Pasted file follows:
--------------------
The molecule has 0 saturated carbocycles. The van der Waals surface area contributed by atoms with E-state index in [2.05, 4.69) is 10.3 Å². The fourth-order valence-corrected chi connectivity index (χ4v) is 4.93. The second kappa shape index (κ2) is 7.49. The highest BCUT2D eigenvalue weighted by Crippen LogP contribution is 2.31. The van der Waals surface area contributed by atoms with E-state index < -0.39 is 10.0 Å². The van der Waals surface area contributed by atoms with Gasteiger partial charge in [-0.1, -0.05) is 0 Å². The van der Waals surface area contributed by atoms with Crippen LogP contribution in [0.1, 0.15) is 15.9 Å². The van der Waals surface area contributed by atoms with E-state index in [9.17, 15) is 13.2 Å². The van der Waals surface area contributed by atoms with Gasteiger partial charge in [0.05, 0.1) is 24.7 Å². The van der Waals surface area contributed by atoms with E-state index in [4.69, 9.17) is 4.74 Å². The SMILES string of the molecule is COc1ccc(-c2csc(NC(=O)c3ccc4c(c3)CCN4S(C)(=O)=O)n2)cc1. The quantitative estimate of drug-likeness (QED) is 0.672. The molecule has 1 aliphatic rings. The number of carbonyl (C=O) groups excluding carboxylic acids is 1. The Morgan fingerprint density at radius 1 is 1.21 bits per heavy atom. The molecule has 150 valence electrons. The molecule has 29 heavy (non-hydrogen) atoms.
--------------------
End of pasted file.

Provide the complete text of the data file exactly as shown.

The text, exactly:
The molecule has 0 saturated carbocycles. The van der Waals surface area contributed by atoms with E-state index in [2.05, 4.69) is 10.3 Å². The fourth-order valence-corrected chi connectivity index (χ4v) is 4.93. The second kappa shape index (κ2) is 7.49. The highest BCUT2D eigenvalue weighted by Crippen LogP contribution is 2.31. The van der Waals surface area contributed by atoms with E-state index < -0.39 is 10.0 Å². The van der Waals surface area contributed by atoms with Gasteiger partial charge in [-0.1, -0.05) is 0 Å². The van der Waals surface area contributed by atoms with Crippen LogP contribution in [0.1, 0.15) is 15.9 Å². The van der Waals surface area contributed by atoms with E-state index in [9.17, 15) is 13.2 Å². The van der Waals surface area contributed by atoms with Gasteiger partial charge in [0.05, 0.1) is 24.7 Å². The van der Waals surface area contributed by atoms with E-state index in [4.69, 9.17) is 4.74 Å². The SMILES string of the molecule is COc1ccc(-c2csc(NC(=O)c3ccc4c(c3)CCN4S(C)(=O)=O)n2)cc1. The quantitative estimate of drug-likeness (QED) is 0.672. The molecule has 1 aliphatic rings. The number of carbonyl (C=O) groups excluding carboxylic acids is 1. The Morgan fingerprint density at radius 1 is 1.21 bits per heavy atom. The molecule has 150 valence electrons. The molecule has 29 heavy (non-hydrogen) atoms.